1. Localization of Products

Localization is adapting a company’s products to the local market. Nestle has gone big on localization in several markets where it now operates. Consider Japan, for instance, where the company’s initial foray was through coffee-flavored candies. Japan is traditionally a tea-drinking country, and the company introduced these candies so that children could develop a taste for coffee. Later on, it introduced KitKat and Nescafe, and the rest is history. You know Japan has 300+ flavors of KitKat. Why?

Nescafe Marketing Strategy: Lesson in Pull Marketing

The product continues to do well in Japan, and Nescafe is the market leader. Japan now imports 50,000 tons of coffee every year. This is a remarkable change induced by a company in a country where hardly a cup of coffee was sold until the mid-20th century.

The localization of products can be seen in India as well. Think products such as Maggi Atta Noodles, Maggi Special Masala, Maggi Noodles (without onion and garlic). As 40% of Indians are vegetarians (according to a 2021 study by Pew Research Centre), this makes a lot of business sense and ensures that customers are satisfied.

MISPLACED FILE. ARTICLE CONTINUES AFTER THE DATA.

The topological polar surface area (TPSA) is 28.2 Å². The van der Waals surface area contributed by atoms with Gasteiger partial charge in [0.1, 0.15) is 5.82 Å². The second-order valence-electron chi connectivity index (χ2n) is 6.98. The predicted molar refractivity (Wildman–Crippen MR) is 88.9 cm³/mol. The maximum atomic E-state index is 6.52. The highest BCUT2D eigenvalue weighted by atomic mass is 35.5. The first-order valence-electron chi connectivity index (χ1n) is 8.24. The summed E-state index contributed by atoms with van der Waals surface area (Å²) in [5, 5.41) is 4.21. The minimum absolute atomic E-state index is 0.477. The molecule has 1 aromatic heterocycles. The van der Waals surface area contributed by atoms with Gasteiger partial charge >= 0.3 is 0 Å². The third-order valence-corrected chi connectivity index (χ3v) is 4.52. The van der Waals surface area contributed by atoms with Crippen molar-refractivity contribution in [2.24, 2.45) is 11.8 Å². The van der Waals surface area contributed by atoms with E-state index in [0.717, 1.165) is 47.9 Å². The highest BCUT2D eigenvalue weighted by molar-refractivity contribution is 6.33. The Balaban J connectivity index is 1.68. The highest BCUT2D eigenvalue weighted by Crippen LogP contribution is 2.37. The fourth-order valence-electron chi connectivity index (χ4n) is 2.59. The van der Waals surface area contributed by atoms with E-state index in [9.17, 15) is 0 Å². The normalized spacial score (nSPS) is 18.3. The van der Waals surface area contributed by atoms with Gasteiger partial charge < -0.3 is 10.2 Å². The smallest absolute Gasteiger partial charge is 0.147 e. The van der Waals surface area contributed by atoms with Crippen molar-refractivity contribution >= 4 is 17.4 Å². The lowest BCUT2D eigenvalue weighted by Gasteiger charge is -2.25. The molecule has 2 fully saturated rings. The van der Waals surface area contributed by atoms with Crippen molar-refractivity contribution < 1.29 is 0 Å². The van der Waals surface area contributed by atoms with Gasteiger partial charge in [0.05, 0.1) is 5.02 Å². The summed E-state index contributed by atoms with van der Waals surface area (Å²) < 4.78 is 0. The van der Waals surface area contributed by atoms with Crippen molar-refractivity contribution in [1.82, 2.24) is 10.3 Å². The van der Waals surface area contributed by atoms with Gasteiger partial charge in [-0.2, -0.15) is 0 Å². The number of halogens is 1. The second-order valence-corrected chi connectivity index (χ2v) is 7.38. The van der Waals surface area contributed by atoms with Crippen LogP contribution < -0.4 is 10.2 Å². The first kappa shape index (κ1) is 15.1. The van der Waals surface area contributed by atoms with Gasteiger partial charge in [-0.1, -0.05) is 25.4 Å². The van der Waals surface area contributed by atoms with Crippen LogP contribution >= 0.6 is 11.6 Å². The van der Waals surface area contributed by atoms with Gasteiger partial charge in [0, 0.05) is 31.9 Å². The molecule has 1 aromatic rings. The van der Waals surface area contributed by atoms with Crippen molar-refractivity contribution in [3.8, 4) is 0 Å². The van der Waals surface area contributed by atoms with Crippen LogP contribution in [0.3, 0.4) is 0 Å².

2. Benefit-led Advertising

Nestle’s product line is very extensive. It means that advertising strategies must include the specific benefit provided by a product. Benefit-led advertising coupled with a storytelling narrative builds better recall. Here, the idea is to increase product visibility and create top-of-mind awareness while also showing how the offering alleviates a customer pain point.

Nestle has often collaborated with film personalities like Sanya Malhotra, Disha Patani, Rani Mukherjee, and Juhi Chawla to drive the message home. Much of the products’ core audiences are working mothers and youngsters. Eminent personalities which resonate with the youth are often used to build trust and familiarity with the offerings.

Nestle has been rolling out communication in Indian languages to connect further with the masses. Its contextual messages during Covid-19 have also been a hit.

 3. Content Marketing

Nestle has created a ton of video content on each of its brands’ YouTube channels. The content ranges from informative ‘how-to’ videos to cooking tips to better insights on using the products. For instance, the Meri Maggi page has over 530 videos with over 571,000 subscribers. Though video content is a growing channel in Nestle’s marketing strategy, it has even established other avenues to share pertinent information with its customers.

Dramatic story of Maggi in India: a lesson in brand management

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Nestle India has launched an entire website dedicated to child nutrition. It is a comprehensive guide for new mothers on nutrition and recipes and even has a community aspect to it aside from expert advice.

The website even shares diet plans depending on age and other factors. Building a tech-based model is also a focus, and that is a great way to engage and help your customers beyond selling products.